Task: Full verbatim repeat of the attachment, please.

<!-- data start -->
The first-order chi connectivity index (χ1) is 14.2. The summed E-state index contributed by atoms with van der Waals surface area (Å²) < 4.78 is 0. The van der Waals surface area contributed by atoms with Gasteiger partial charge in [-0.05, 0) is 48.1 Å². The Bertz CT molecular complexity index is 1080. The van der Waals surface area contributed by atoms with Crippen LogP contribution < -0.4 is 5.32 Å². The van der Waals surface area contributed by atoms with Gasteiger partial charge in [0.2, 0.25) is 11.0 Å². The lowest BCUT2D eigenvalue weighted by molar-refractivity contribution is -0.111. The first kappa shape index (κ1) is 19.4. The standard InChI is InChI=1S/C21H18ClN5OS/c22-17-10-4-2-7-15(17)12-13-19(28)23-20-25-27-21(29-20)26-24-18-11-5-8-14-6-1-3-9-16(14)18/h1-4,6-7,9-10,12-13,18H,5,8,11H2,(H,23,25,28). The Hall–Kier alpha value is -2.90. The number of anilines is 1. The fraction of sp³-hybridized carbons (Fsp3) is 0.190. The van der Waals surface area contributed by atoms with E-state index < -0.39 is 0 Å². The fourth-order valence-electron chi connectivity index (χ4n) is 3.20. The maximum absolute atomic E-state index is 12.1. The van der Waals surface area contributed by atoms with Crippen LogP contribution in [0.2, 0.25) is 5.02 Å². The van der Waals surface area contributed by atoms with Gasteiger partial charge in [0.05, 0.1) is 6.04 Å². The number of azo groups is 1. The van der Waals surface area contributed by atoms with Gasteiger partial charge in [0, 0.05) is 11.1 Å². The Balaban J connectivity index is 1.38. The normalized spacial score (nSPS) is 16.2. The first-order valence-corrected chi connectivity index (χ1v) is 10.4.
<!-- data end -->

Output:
The first-order chi connectivity index (χ1) is 14.2. The summed E-state index contributed by atoms with van der Waals surface area (Å²) < 4.78 is 0. The van der Waals surface area contributed by atoms with Gasteiger partial charge in [-0.05, 0) is 48.1 Å². The Bertz CT molecular complexity index is 1080. The van der Waals surface area contributed by atoms with Crippen LogP contribution < -0.4 is 5.32 Å². The van der Waals surface area contributed by atoms with Gasteiger partial charge in [0.2, 0.25) is 11.0 Å². The lowest BCUT2D eigenvalue weighted by molar-refractivity contribution is -0.111. The first kappa shape index (κ1) is 19.4. The standard InChI is InChI=1S/C21H18ClN5OS/c22-17-10-4-2-7-15(17)12-13-19(28)23-20-25-27-21(29-20)26-24-18-11-5-8-14-6-1-3-9-16(14)18/h1-4,6-7,9-10,12-13,18H,5,8,11H2,(H,23,25,28). The Hall–Kier alpha value is -2.90. The number of anilines is 1. The fraction of sp³-hybridized carbons (Fsp3) is 0.190. The van der Waals surface area contributed by atoms with E-state index < -0.39 is 0 Å². The fourth-order valence-electron chi connectivity index (χ4n) is 3.20. The maximum absolute atomic E-state index is 12.1. The van der Waals surface area contributed by atoms with Crippen LogP contribution in [0.2, 0.25) is 5.02 Å². The van der Waals surface area contributed by atoms with Gasteiger partial charge in [0.05, 0.1) is 6.04 Å². The number of azo groups is 1. The van der Waals surface area contributed by atoms with Gasteiger partial charge in [0, 0.05) is 11.1 Å². The Balaban J connectivity index is 1.38. The normalized spacial score (nSPS) is 16.2. The first-order valence-corrected chi connectivity index (χ1v) is 10.4.